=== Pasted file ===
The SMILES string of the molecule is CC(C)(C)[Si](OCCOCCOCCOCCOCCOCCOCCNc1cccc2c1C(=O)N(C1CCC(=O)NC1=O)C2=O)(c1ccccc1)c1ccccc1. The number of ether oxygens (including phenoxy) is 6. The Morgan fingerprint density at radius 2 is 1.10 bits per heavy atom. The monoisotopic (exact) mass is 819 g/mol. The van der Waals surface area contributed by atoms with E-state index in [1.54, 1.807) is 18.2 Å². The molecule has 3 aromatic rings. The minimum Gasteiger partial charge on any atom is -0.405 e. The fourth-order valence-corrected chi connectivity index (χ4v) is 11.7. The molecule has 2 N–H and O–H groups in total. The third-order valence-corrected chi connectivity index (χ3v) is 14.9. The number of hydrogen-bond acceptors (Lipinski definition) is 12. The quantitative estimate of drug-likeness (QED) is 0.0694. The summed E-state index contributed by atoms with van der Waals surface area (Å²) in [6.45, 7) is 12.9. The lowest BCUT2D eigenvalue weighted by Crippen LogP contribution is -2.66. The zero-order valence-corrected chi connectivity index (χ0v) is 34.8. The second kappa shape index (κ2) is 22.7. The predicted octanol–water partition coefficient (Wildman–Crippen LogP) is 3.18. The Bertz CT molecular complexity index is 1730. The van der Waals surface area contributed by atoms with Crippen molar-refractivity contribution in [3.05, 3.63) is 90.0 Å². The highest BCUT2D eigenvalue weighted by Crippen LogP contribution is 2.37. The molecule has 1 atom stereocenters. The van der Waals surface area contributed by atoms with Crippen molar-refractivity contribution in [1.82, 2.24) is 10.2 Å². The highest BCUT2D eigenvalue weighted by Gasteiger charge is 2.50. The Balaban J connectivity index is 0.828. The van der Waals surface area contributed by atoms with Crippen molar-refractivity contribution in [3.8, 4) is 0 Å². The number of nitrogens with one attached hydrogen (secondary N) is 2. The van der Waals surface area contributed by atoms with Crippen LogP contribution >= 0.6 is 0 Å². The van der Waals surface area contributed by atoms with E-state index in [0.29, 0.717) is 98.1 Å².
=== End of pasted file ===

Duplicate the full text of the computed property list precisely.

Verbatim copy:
The SMILES string of the molecule is CC(C)(C)[Si](OCCOCCOCCOCCOCCOCCOCCNc1cccc2c1C(=O)N(C1CCC(=O)NC1=O)C2=O)(c1ccccc1)c1ccccc1. The number of ether oxygens (including phenoxy) is 6. The Morgan fingerprint density at radius 2 is 1.10 bits per heavy atom. The monoisotopic (exact) mass is 819 g/mol. The van der Waals surface area contributed by atoms with E-state index in [1.54, 1.807) is 18.2 Å². The molecule has 3 aromatic rings. The minimum Gasteiger partial charge on any atom is -0.405 e. The fourth-order valence-corrected chi connectivity index (χ4v) is 11.7. The molecule has 2 N–H and O–H groups in total. The third-order valence-corrected chi connectivity index (χ3v) is 14.9. The number of hydrogen-bond acceptors (Lipinski definition) is 12. The quantitative estimate of drug-likeness (QED) is 0.0694. The summed E-state index contributed by atoms with van der Waals surface area (Å²) in [6.45, 7) is 12.9. The lowest BCUT2D eigenvalue weighted by Crippen LogP contribution is -2.66. The zero-order valence-corrected chi connectivity index (χ0v) is 34.8. The second kappa shape index (κ2) is 22.7. The predicted octanol–water partition coefficient (Wildman–Crippen LogP) is 3.18. The Bertz CT molecular complexity index is 1730. The van der Waals surface area contributed by atoms with Crippen molar-refractivity contribution in [3.05, 3.63) is 90.0 Å². The highest BCUT2D eigenvalue weighted by Crippen LogP contribution is 2.37. The molecule has 1 atom stereocenters. The van der Waals surface area contributed by atoms with Crippen molar-refractivity contribution in [1.82, 2.24) is 10.2 Å². The highest BCUT2D eigenvalue weighted by Gasteiger charge is 2.50. The Balaban J connectivity index is 0.828. The van der Waals surface area contributed by atoms with Crippen molar-refractivity contribution in [3.8, 4) is 0 Å². The number of nitrogens with one attached hydrogen (secondary N) is 2. The van der Waals surface area contributed by atoms with Crippen LogP contribution >= 0.6 is 0 Å². The van der Waals surface area contributed by atoms with E-state index in [0.29, 0.717) is 98.1 Å².